To add to the confusion, there are many EMR products available for health care providers to purchase and these products don’t always interface well with each other.  If for some reason a patient ends up at a hospital that is not part of their EMR system or they change to a doctor that uses a different product, the transfer of records can be difficult.

The use of EMRs can also influence the patient-provider relationship in a number of ways.  Sometimes patients withhold information from their doctor.  There are a number of reasons for this – they are embarrassed or ashamed of a behavior or a concern, they are afraid their doctor will be disapproving, or they just don’t see some information (e.g., the use of over-the-counter herbal supplements) as relevant.  With the use of EMRs, concerns about data privacy have emerged as another reason for withholding information.

Another challenge is the potential intrusion of the technology into the interaction between the patient and provider during an office visit.  The EMR can be a useful tool.  In addition to patient records many EMRs have links to fact sheets about illnesses, medications, and other treatments.  If it is used in this way during an office visit, it can enhance the interaction.  The doctor and patient can review lab results and illness history together and search for information to answer specific patient questions.  Sometimes, however, the doctor spends the visit looking at the screen, not the patient, and the visits becomes a dehumanizing experience.  The assumption is that as the use of EMRs becomes more widespread and physician comfort with the technology increases, these difficulties will decrease.

Clearly the current system of EMRs is an imperfect work in progress.  Despite this preliminary research on their use is showing positive results.


What are the benefits?

Recent national surveys have found that a majority of primary care doctors use some form of electronic records system.  Providers who use EMRs are rated higher in terms of quality of care by patients compared to those who do not use an electronic system.  Patients report that EMRs provide better access to services, help them improve self-care, and lead to better communication and engagement with providers.  With access to their data through the EMR, patients were able to identify medication errors and felt that the EMR helped them access more preventive services.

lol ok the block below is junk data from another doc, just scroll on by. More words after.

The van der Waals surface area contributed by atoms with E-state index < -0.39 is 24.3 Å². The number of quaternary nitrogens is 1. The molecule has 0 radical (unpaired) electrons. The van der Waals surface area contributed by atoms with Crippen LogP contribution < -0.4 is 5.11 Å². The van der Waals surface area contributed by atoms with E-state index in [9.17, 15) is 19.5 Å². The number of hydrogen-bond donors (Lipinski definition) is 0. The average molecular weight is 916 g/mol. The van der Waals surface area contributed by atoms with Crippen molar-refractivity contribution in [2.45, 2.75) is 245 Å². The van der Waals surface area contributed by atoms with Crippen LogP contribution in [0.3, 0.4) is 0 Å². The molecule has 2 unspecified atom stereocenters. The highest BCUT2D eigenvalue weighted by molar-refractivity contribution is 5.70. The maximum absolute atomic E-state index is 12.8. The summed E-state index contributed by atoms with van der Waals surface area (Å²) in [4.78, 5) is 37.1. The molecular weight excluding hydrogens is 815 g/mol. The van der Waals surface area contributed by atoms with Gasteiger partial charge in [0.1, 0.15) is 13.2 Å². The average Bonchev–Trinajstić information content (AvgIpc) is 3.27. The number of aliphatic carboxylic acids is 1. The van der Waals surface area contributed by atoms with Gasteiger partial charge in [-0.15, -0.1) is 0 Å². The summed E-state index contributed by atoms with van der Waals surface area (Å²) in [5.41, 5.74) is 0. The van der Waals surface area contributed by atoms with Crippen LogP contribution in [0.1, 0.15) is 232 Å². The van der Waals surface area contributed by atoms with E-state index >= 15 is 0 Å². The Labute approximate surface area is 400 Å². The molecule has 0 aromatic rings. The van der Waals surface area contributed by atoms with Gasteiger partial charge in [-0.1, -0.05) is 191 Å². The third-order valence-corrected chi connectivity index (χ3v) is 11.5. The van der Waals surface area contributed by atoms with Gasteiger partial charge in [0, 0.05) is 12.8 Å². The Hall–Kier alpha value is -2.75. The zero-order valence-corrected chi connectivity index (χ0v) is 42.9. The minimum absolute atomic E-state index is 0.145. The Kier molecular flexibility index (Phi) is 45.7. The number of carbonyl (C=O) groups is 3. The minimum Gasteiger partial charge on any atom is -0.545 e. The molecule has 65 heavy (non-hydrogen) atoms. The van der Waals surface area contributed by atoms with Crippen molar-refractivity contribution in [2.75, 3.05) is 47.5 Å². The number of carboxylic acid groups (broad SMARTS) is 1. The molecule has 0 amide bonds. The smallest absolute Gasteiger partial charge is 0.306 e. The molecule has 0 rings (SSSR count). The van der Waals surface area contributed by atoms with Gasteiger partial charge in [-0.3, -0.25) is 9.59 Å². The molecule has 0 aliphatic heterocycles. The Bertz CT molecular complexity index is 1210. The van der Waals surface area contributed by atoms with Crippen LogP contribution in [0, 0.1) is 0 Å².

Most physicians using EMRs reported overall enhanced patient care because of the system.  The most commonly reported benefits include the ability to access a patient’s chart remotely and alerts of potential medication errors or test results that indicate a problem that needs attention.  

About Amanda Woodward

Amanda Toler Woodward, PhD is an Associate Professor in the School of Social Work at Michigan State University. She does research on services and supports for older adults including racial and ethnic disparities in access to services and international comparisons of service systems. She writes about a wide range of topics related to aging research, social work, academia, and whatever else catches her fancy at www.amandatolerwoodward.com